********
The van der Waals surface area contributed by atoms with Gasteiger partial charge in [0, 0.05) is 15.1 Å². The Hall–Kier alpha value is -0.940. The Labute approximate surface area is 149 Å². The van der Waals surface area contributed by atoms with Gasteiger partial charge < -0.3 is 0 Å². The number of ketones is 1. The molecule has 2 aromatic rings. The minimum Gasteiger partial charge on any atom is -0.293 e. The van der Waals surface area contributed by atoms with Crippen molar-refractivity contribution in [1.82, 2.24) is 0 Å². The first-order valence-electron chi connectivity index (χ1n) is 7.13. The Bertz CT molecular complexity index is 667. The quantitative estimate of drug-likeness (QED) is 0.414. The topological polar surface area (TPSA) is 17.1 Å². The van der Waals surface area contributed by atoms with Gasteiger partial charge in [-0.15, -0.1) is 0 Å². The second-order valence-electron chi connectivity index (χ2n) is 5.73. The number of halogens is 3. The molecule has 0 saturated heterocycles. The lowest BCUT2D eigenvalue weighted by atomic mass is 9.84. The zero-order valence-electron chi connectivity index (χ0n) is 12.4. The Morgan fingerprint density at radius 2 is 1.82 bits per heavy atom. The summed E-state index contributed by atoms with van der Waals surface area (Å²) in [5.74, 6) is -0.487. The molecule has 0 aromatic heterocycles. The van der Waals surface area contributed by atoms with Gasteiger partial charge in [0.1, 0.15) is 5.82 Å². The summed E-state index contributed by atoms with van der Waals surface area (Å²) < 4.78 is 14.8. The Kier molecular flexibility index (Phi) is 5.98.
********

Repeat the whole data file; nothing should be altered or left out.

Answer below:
The van der Waals surface area contributed by atoms with Gasteiger partial charge in [0, 0.05) is 15.1 Å². The Hall–Kier alpha value is -0.940. The Labute approximate surface area is 149 Å². The van der Waals surface area contributed by atoms with Gasteiger partial charge < -0.3 is 0 Å². The number of ketones is 1. The molecule has 2 aromatic rings. The minimum Gasteiger partial charge on any atom is -0.293 e. The van der Waals surface area contributed by atoms with Crippen molar-refractivity contribution in [1.82, 2.24) is 0 Å². The first-order valence-electron chi connectivity index (χ1n) is 7.13. The Bertz CT molecular complexity index is 667. The quantitative estimate of drug-likeness (QED) is 0.414. The topological polar surface area (TPSA) is 17.1 Å². The van der Waals surface area contributed by atoms with Gasteiger partial charge in [-0.15, -0.1) is 0 Å². The second-order valence-electron chi connectivity index (χ2n) is 5.73. The number of halogens is 3. The molecule has 0 saturated heterocycles. The lowest BCUT2D eigenvalue weighted by atomic mass is 9.84. The zero-order valence-electron chi connectivity index (χ0n) is 12.4. The Morgan fingerprint density at radius 2 is 1.82 bits per heavy atom. The summed E-state index contributed by atoms with van der Waals surface area (Å²) in [5.74, 6) is -0.487. The molecule has 0 aromatic heterocycles. The van der Waals surface area contributed by atoms with Gasteiger partial charge in [0.1, 0.15) is 5.82 Å². The summed E-state index contributed by atoms with van der Waals surface area (Å²) < 4.78 is 14.8. The Kier molecular flexibility index (Phi) is 5.98.